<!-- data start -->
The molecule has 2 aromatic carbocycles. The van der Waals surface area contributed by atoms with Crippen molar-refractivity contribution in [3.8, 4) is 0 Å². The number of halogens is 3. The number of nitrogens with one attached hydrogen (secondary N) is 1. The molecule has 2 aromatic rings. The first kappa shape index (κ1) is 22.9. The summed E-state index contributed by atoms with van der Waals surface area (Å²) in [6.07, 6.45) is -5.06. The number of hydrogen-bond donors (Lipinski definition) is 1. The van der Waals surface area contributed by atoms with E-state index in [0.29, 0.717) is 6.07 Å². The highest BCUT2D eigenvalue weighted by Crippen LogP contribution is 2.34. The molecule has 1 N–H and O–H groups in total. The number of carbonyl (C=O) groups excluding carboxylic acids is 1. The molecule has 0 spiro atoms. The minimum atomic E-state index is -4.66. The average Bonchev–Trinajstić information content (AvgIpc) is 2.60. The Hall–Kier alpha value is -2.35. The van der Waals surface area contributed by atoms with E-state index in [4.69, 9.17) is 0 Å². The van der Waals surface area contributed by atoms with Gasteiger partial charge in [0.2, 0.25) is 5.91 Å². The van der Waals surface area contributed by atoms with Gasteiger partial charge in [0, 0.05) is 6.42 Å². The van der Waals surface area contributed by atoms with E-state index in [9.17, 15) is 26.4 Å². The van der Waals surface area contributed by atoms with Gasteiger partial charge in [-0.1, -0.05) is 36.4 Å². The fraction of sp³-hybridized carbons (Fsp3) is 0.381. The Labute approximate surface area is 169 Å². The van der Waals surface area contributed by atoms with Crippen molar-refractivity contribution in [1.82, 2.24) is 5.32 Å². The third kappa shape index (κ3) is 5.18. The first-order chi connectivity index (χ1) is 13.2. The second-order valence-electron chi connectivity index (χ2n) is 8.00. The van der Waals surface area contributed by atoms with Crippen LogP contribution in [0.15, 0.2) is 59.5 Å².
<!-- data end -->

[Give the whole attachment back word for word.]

The molecule has 2 aromatic carbocycles. The van der Waals surface area contributed by atoms with Crippen molar-refractivity contribution in [3.8, 4) is 0 Å². The number of halogens is 3. The number of nitrogens with one attached hydrogen (secondary N) is 1. The molecule has 2 aromatic rings. The first kappa shape index (κ1) is 22.9. The summed E-state index contributed by atoms with van der Waals surface area (Å²) in [6.07, 6.45) is -5.06. The number of hydrogen-bond donors (Lipinski definition) is 1. The van der Waals surface area contributed by atoms with E-state index in [0.29, 0.717) is 6.07 Å². The highest BCUT2D eigenvalue weighted by Crippen LogP contribution is 2.34. The molecule has 1 N–H and O–H groups in total. The number of carbonyl (C=O) groups excluding carboxylic acids is 1. The molecule has 0 spiro atoms. The minimum atomic E-state index is -4.66. The average Bonchev–Trinajstić information content (AvgIpc) is 2.60. The Hall–Kier alpha value is -2.35. The van der Waals surface area contributed by atoms with E-state index in [4.69, 9.17) is 0 Å². The van der Waals surface area contributed by atoms with Gasteiger partial charge in [0.2, 0.25) is 5.91 Å². The van der Waals surface area contributed by atoms with Gasteiger partial charge in [0, 0.05) is 6.42 Å². The van der Waals surface area contributed by atoms with E-state index in [9.17, 15) is 26.4 Å². The van der Waals surface area contributed by atoms with Gasteiger partial charge in [-0.1, -0.05) is 36.4 Å². The fraction of sp³-hybridized carbons (Fsp3) is 0.381. The Labute approximate surface area is 169 Å². The van der Waals surface area contributed by atoms with Crippen molar-refractivity contribution in [1.82, 2.24) is 5.32 Å². The third kappa shape index (κ3) is 5.18. The first-order chi connectivity index (χ1) is 13.2. The second-order valence-electron chi connectivity index (χ2n) is 8.00. The van der Waals surface area contributed by atoms with Crippen LogP contribution in [0.15, 0.2) is 59.5 Å².